Will Fetterman Debate Oz? He Now Says He Will, but Don’t Count on It

U.S. Senate candidate John Fetterman has long been avoiding a debate with Dr. Oz, but things have changed in recent weeks. Polls show a much tighter race than they did months ago, and it’s now been upgraded to a toss-up. Fetterman’s refusal to participate in a debate also sparked renewed skepticism regarding his capacity to perform the duties of a U.S. senator. Of course, his participation in a debate may also highlight his inability to finish sentences without pausing or stumbling over words and similarly may give rise to reasonable doubts about his capacity to perform the job.

That’s a risk that his campaign claims they’re now willing to take because Fetterman is allegedly committing to one debate with Oz, according to a report from Politico.

“We’re absolutely going to debate Dr. Oz, and that was really always our intent to do that,” Fetterman told Politico in an exclusive interview.

Frankly, though, I have my doubts because there appears to be an apparent out clause in that commitment.

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Not only did Fetterman claim he always intended to debate Oz (which is probably not true), but he also insisted his reluctance was “simply only ever been about addressing some of the lingering issues of the stroke, the auditory processing, and we’re going to be able to work that out.”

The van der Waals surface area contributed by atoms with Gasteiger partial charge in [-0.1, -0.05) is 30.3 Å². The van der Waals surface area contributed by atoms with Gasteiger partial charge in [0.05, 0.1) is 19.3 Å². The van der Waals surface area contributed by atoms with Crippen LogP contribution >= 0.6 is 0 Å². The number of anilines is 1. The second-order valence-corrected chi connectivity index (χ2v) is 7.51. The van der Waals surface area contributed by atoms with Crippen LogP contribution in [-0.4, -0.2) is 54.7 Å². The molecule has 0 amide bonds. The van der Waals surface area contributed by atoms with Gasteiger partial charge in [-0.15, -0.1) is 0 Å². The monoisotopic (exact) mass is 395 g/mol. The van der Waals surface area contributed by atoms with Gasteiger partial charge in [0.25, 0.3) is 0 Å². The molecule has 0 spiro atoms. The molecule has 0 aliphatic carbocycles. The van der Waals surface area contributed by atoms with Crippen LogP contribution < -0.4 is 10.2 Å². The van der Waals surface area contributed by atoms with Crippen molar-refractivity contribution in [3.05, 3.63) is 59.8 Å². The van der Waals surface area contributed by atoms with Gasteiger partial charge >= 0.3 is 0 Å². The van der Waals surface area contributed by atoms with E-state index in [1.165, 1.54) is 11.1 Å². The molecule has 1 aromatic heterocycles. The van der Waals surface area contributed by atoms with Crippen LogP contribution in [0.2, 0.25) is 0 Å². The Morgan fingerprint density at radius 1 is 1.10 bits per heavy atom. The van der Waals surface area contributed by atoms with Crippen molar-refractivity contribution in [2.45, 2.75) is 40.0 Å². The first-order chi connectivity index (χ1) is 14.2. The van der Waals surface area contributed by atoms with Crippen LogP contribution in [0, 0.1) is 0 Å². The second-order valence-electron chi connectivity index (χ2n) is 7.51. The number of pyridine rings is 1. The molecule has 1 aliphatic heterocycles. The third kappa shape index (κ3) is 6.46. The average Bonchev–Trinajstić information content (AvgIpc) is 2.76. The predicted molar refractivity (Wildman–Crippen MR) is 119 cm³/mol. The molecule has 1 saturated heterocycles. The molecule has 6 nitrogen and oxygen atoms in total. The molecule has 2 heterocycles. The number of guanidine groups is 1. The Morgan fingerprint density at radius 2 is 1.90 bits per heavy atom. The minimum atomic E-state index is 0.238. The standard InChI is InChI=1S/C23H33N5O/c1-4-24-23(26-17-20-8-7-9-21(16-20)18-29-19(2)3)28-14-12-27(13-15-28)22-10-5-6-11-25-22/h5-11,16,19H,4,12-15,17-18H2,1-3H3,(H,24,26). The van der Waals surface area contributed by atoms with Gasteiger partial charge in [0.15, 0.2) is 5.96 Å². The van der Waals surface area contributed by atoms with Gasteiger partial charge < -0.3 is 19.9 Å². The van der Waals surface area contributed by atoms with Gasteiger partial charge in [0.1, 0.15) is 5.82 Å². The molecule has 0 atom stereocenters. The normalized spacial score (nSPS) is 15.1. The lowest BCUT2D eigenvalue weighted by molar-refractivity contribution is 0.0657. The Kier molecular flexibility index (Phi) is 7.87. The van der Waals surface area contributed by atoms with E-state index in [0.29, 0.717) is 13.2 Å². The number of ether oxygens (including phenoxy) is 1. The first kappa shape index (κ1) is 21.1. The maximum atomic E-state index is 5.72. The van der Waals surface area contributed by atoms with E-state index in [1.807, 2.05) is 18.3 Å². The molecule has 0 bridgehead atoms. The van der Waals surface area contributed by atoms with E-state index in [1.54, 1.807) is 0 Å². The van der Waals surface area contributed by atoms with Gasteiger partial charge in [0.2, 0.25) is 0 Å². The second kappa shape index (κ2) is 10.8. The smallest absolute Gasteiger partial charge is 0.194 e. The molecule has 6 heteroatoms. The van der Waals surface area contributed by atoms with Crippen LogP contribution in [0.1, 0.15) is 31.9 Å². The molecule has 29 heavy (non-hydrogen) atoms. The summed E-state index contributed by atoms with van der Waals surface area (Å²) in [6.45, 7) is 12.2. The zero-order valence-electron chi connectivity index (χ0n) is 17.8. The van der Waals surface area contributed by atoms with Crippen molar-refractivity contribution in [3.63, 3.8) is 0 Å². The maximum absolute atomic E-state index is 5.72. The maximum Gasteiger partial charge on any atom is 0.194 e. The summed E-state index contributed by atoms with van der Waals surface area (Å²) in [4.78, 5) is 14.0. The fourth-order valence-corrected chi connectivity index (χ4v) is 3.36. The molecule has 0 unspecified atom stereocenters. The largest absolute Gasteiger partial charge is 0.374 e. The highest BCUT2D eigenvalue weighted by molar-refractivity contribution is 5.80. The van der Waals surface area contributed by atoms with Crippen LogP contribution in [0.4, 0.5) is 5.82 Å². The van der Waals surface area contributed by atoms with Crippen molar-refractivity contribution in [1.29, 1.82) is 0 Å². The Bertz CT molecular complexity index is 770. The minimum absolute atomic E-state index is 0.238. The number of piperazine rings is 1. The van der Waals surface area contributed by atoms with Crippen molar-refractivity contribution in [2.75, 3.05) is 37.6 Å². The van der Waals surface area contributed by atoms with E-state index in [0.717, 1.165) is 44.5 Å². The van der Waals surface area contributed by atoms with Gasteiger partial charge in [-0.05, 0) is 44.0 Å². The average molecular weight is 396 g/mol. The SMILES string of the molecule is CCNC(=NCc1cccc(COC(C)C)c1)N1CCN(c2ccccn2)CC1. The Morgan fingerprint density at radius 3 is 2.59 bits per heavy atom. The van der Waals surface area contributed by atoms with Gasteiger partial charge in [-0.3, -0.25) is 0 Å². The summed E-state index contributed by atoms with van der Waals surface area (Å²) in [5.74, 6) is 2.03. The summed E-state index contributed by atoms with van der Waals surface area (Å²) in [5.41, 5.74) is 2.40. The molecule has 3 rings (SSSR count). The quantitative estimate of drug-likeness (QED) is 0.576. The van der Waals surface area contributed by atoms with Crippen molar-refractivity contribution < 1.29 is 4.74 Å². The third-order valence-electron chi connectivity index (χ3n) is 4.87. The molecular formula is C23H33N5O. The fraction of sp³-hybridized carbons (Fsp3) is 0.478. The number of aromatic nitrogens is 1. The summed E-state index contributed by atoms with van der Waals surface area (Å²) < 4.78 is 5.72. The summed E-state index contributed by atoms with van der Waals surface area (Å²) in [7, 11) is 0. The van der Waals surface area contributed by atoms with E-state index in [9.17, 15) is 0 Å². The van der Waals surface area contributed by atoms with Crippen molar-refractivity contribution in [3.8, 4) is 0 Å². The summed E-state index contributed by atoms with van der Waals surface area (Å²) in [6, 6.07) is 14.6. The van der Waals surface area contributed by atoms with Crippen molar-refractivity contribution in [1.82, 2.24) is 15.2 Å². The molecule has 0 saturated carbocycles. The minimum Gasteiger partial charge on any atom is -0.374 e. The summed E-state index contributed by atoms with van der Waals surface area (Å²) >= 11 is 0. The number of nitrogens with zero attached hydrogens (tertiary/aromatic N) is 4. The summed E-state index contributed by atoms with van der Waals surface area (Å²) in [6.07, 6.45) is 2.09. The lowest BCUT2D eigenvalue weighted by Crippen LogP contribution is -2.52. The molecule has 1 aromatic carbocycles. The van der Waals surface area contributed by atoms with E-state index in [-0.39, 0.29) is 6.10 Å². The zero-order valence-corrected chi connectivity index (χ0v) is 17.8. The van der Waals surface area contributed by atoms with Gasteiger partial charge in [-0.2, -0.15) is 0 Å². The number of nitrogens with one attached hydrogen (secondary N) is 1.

Fetterman wouldn’t say which debate he’ll go to or give an exact date, but he did say it will be on a “major television station” in the state “sometime between the middle and end of October.”

He also said that the campaign is considering the use of a closed captioning monitor for the debate so that he doesn’t miss any words as he continues to recover from his stroke.

“We’re just exploring that,” he said. “I have every ability to talk about all of these issues and have a full debate. And that’s really just the one lingering issue of the stroke — that some of my hearing was damaged a little bit, but it’s continuing to get better and better and better every day.”

So Fetterman has “committed” to a debate but won’t say which one, and it’s all dependent on how well his impairments can be accommodated.

I’m not going to get my hopes up that this debate will actually take place. At campaign events, Fetterman hasn’t exactly given an impression of himself that exudes confidence in his ability to be a U.S. Senator.

Case in point:

Furthermore, his campaign must be aware of the fact that it is highly unlikely that he will be able to defend his radical policies in an adequate manner over the course of a two-hour debate. However, it was clear that his repeated refusal to participate in the debate was hurting his campaign. As such, this conditional commitment comes off as subterfuge to me.

If I were advising Fetterman’s campaign, my strategy would be to give all the appearances of wanting to debate without ever actually going through with it. I hope that I am wrong about this — the voters of Pennsylvania deserve at least one debate, if not three, and it seems clear that they’ll be lucky to even get just one.

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